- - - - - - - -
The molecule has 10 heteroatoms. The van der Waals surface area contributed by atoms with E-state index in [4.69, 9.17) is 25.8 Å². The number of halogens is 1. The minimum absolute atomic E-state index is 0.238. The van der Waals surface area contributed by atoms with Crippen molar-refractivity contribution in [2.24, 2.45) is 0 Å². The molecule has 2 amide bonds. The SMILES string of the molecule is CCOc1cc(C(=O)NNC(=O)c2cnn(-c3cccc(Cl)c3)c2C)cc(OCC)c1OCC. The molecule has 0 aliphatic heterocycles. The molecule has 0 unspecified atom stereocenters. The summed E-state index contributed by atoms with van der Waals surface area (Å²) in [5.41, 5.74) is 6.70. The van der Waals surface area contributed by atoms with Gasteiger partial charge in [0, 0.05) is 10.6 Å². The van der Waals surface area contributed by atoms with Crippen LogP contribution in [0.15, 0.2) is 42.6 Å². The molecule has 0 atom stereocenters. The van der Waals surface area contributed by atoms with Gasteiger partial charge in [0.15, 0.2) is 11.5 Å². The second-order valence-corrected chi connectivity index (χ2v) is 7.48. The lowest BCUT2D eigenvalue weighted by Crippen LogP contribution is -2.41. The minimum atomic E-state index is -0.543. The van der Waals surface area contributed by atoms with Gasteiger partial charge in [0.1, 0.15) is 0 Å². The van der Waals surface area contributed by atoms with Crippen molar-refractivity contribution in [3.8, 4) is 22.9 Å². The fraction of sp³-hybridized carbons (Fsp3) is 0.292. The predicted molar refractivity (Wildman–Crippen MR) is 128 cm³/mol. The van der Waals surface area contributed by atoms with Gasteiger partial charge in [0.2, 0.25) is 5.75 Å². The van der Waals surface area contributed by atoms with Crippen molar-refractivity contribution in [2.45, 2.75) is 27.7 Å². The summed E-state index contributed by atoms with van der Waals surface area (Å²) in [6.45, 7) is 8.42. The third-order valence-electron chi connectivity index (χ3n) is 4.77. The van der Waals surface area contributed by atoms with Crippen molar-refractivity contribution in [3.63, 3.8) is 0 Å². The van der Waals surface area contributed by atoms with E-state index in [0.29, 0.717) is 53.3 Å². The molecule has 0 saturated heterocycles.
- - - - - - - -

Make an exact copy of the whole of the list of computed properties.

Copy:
The molecule has 10 heteroatoms. The van der Waals surface area contributed by atoms with E-state index in [4.69, 9.17) is 25.8 Å². The number of halogens is 1. The minimum absolute atomic E-state index is 0.238. The van der Waals surface area contributed by atoms with Crippen molar-refractivity contribution in [2.24, 2.45) is 0 Å². The molecule has 2 amide bonds. The SMILES string of the molecule is CCOc1cc(C(=O)NNC(=O)c2cnn(-c3cccc(Cl)c3)c2C)cc(OCC)c1OCC. The molecule has 0 aliphatic heterocycles. The molecule has 0 unspecified atom stereocenters. The summed E-state index contributed by atoms with van der Waals surface area (Å²) in [5.41, 5.74) is 6.70. The van der Waals surface area contributed by atoms with Gasteiger partial charge in [0, 0.05) is 10.6 Å². The van der Waals surface area contributed by atoms with Crippen LogP contribution in [0.15, 0.2) is 42.6 Å². The molecule has 0 atom stereocenters. The van der Waals surface area contributed by atoms with Gasteiger partial charge in [0.15, 0.2) is 11.5 Å². The second-order valence-corrected chi connectivity index (χ2v) is 7.48. The lowest BCUT2D eigenvalue weighted by Crippen LogP contribution is -2.41. The minimum atomic E-state index is -0.543. The van der Waals surface area contributed by atoms with Gasteiger partial charge in [0.1, 0.15) is 0 Å². The van der Waals surface area contributed by atoms with Crippen molar-refractivity contribution in [3.8, 4) is 22.9 Å². The fraction of sp³-hybridized carbons (Fsp3) is 0.292. The predicted molar refractivity (Wildman–Crippen MR) is 128 cm³/mol. The van der Waals surface area contributed by atoms with Gasteiger partial charge in [0.2, 0.25) is 5.75 Å². The van der Waals surface area contributed by atoms with Crippen molar-refractivity contribution in [2.45, 2.75) is 27.7 Å². The summed E-state index contributed by atoms with van der Waals surface area (Å²) in [6.45, 7) is 8.42. The third-order valence-electron chi connectivity index (χ3n) is 4.77. The van der Waals surface area contributed by atoms with Crippen molar-refractivity contribution in [3.63, 3.8) is 0 Å². The van der Waals surface area contributed by atoms with E-state index in [0.29, 0.717) is 53.3 Å². The molecule has 0 saturated heterocycles.